Obviously this removes the need for another device to run the VDI session and having a separate communications device.
The Power is in the Apps
As I pointed out earlier part of the power of this device is in the apps delivered through the Google Play Store. I was able to create an RDP session just with a simple app download. So this makes for a powerful communications device. If I just look at my device I can access Twitter, Google Hangouts, Enterprise HD Video & Voice, Webex, email (Exchange and Google), calendar, VDI, RDP etc etc all with the use of apps. Some are DX650 specific and others are typical downloads from the Play Store. So making the desktop phone relevant again for various use cases but also a communication hub for the user.
Hell, if Samsung wants to put a internet connection in a fridge we should expect more from communications devices. Taking advantage of the established Google Play Store makes a lot of sense to provide a richer experience for the user.
Does it run Lync?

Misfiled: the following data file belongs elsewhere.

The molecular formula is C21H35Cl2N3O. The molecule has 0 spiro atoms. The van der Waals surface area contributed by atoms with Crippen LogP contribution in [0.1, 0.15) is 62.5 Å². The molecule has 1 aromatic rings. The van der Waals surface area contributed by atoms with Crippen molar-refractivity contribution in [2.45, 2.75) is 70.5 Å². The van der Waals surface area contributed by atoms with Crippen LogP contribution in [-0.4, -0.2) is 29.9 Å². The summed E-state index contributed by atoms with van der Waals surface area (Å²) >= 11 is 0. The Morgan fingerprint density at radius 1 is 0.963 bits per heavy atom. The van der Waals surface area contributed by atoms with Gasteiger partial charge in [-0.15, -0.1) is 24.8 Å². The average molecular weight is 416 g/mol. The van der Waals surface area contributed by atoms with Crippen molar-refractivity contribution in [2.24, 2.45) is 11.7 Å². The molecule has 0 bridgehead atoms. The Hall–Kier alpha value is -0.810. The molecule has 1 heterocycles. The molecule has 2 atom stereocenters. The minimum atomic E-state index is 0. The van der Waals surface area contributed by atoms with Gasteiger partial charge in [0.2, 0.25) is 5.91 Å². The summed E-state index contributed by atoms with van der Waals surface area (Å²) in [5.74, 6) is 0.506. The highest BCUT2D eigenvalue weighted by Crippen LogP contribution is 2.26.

No it doesn’t. Mainly because Microsoft controls which hardware and software Lync can load onto that they have tested. It can however run a number of other UC clients that run on Android.
The DX650 is not your ordinary desktop replacement. Thinking that you would replace every users phone with a DX650 probably isn't going to happen at most organizations but with the right use case it may make sense versus the cost. This is an intelligent device that takes communications to a new level. Everyone seems fixed on using a tablet for everything that maybe this device can do but like I mentioned in a tweet, no one wants to see nose cam every time you make a video call especially in the contact center. I also haven't ventured into CEBP and how Android apps combined with the device could really skyrocket use cases like telemedicine (should be renamed to collabhealth) but I will leave that for another day.